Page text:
Background: Dementia is a chronic illness associated with a progressive loss of cognitive and intellectual abilities, such as memory, judgment and abstract thinking. The objective of this study was to assess the health utilities of patients with dementia in Europe and identify the key factors influencing their Health-Related Quality of Life (HRQol).
Methods: This study used cross-sectional data from the Odense study; a Danish cohort of patients aged 65-84 living in Odense, Denmark. A total of 244 patients with mild to severe dementia were interviewed together with a caregiver about their health status and activities of daily living (ADL). Alzheimer's disease was diagnosed according to the NINCDS-ADRDA criteria for probable dementia. Vascular dementia and other types of dementia were diagnosed according to the DSM-IIIR criteria. Severity of dementia was defined by score intervals on the Mini Mental State Examination score: mild (MMSE 20-30), moderate (MMSE 10-19), and severe (MMSE 0-9). Based on the ADL information, the patients' dependency level was defined as either dependent or independent. Questions from the Odense Study were mapped into each of the five dimensions of the EQ-5D in order to assess patients' HRQol. Danish EQ-5D social tariffs were used to value patients' HRQol.A regression analysis of EQ-5D values was conducted with backward selection on gender, age, severity, ADL level and setting in order to determine the main factor influencing HRQoL.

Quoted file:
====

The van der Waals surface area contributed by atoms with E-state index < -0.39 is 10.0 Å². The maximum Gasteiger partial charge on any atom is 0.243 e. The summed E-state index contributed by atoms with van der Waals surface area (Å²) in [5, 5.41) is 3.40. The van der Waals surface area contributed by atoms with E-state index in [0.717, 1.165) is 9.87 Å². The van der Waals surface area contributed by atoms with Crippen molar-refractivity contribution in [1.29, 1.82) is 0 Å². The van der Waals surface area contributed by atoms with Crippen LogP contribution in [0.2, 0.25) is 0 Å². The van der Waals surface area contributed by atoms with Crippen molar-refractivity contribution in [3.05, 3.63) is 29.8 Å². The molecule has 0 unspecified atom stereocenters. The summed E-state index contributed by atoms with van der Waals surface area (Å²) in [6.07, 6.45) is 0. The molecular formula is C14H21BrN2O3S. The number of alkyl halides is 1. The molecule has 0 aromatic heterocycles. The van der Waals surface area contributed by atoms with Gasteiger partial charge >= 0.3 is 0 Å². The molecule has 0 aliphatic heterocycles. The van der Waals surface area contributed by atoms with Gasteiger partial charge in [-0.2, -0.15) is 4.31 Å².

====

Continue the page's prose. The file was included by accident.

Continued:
Results: The EQ-5D weight in patients independent upon others in ADL was 0.641 (95% CI: [0.612-0.669]), and in those dependent upon others was 0.343 (95% CI: [0.251-0.436]).
Conclusion: Dependency upon others to perform ADL was the main factor affecting HRQoL.